Through conducting further cold exposure experiments this winter at the greenhouse we hope to confirm these results on a larger scale and over a longer time period of one month while also recording the temperatures that the plants experience every hour using a temperature data logger.

photo of The new cold frame at The Farm.
The new cold frame at The Farm.

In addition to our work in the heated greenhouse this winter, we hope to also grow our cold-hardy plants in the newly built cold frame. Using the cold frame will allow us to gather data in a setting in which not only farmers but home gardeners could grow crops during the colder months of the year. This cold frame will also prove to be a useful learning tool in sustainable agriculture practices to students that use the farm as an outdoor classroom and engage in classes like Sustainable Agriculture – taught by Farm Manager Meigs.

In conducting this research at the farm we hope to ultimately extend the farm’s growing season further into the winter through the selection of crops most suited to colder temperatures. Through extending the farm’s growing season we also hope to enable the farm to provide fresh produce to community partners well into the winter season.

Categories
Community Community Partners Our Vision Reflections Spring 2011 Spring Cultivation 2011 Spring Harvest 2011 Summer 2011 The Farm at Stonehill Volunteer

Early Summer Bounty: Roots, Leaves, Petals, & Fruits for The Table

With the help of healthy soils, mild spring weather, and a growing crew of energetic volunteers, our crops are thriving and a diversifying harvest continues to come out of the field.

photo of red express cabbage heading up!
Our Red Cabbage is getting closer to it's harvest date.

 

Tim at the farm
Even though Tim works full-time on the Facilities Management team he finds a few hours every day to help out at The Farm.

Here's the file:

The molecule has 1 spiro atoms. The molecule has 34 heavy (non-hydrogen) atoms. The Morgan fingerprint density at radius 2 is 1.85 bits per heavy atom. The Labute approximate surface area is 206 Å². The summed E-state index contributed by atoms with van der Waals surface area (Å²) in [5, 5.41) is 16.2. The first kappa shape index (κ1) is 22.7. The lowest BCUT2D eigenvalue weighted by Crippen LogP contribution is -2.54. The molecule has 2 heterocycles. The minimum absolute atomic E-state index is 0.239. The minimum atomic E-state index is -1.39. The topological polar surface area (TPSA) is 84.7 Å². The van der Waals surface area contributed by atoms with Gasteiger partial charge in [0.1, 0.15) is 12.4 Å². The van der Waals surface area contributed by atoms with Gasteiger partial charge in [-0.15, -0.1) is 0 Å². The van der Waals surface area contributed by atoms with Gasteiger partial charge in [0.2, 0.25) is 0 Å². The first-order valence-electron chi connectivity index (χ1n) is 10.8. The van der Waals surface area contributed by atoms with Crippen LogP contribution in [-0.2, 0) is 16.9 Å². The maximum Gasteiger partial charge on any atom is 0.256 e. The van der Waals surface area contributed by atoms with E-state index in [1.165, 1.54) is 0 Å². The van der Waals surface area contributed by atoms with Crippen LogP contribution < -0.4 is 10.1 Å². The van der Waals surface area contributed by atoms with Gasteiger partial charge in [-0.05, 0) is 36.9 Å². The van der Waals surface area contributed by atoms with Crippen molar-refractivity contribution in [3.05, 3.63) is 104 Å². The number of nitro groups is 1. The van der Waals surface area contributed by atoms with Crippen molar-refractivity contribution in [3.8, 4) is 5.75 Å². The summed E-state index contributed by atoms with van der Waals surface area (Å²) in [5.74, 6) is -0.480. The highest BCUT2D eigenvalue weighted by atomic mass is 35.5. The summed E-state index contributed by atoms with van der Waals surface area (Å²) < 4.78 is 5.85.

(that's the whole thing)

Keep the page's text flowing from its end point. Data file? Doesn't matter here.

Each week we are collecting more kinds of roots…

photo of radishes up close
Radishes, fresh from the field, & pre-rinse and delivery to My Brother's Keeper.

 

photo of green onions
Evergreen Bunching Onions

 

leaves…

photo of Bright Lights
Bright Lights Swiss Chard

 

Photo of Beet Greens
Early Wonder Beet Greens

 

petals…

photo of Nasturtiums
Nasturtiums spice up a mesclun salad mix.

 

photo of zinnias
Zinnias are some of our flowers! Many more to come.

 

and fruits…

photo of zucchini and summer squash
Zephyr Summer Squash and Dundoo Zucchini

 

from our fields…

photo of Brian Harvesting
Brian harvests kale for The Table at Father Bill's and MainSpring on a cool, late spring morning.

 

…for our partners.

 

We aim to deliver enough fresh produce to this year’s 3 partners each week to provide at least 1 portion of produce  to the individuals or families they serve.  1 portion could equate to 1/3 to 1/2 lb of kale or swiss chard, 5 beets, 2 to 3 zucchini or summer squash, or a large head of lettuce.

 

We are currently harvesting 75 portions for My Brother’s Keeper, 30 portions for the Old Colony YMCA and do one large bulk delivery for The Table at Father Bill’s and MainSpring to enrich the nutritious meals the serve up every day to over 150 people.

 

field from NE corner
Summer color is starting to grow at The Farm.

 

Come visit us soon and watch the yellow-greens of spring turn deepen to shades that only the long, warm days of summer can bring.